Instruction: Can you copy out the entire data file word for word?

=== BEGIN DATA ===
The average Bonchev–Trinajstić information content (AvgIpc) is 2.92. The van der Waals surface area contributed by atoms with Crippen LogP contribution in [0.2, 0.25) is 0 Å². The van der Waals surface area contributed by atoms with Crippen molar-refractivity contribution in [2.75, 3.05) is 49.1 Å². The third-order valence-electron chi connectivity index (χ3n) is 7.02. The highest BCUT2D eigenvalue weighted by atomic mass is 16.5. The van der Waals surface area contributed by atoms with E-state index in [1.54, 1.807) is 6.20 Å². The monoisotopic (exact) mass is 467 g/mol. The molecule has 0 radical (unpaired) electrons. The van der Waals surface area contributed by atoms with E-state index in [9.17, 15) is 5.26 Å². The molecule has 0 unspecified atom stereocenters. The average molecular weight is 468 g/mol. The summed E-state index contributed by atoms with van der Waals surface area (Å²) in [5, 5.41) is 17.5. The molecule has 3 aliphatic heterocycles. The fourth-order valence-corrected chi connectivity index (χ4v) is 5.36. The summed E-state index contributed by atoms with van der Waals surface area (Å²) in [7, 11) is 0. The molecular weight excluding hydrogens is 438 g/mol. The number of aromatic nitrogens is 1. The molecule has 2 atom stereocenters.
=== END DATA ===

The average Bonchev–Trinajstić information content (AvgIpc) is 2.92. The van der Waals surface area contributed by atoms with Crippen LogP contribution in [0.2, 0.25) is 0 Å². The van der Waals surface area contributed by atoms with Crippen molar-refractivity contribution in [2.75, 3.05) is 49.1 Å². The third-order valence-electron chi connectivity index (χ3n) is 7.02. The highest BCUT2D eigenvalue weighted by atomic mass is 16.5. The van der Waals surface area contributed by atoms with E-state index in [1.54, 1.807) is 6.20 Å². The monoisotopic (exact) mass is 467 g/mol. The molecule has 0 radical (unpaired) electrons. The van der Waals surface area contributed by atoms with E-state index in [9.17, 15) is 5.26 Å². The molecule has 0 unspecified atom stereocenters. The average molecular weight is 468 g/mol. The summed E-state index contributed by atoms with van der Waals surface area (Å²) in [5, 5.41) is 17.5. The molecule has 3 aliphatic heterocycles. The fourth-order valence-corrected chi connectivity index (χ4v) is 5.36. The summed E-state index contributed by atoms with van der Waals surface area (Å²) in [7, 11) is 0. The molecular weight excluding hydrogens is 438 g/mol. The number of aromatic nitrogens is 1. The molecule has 2 atom stereocenters.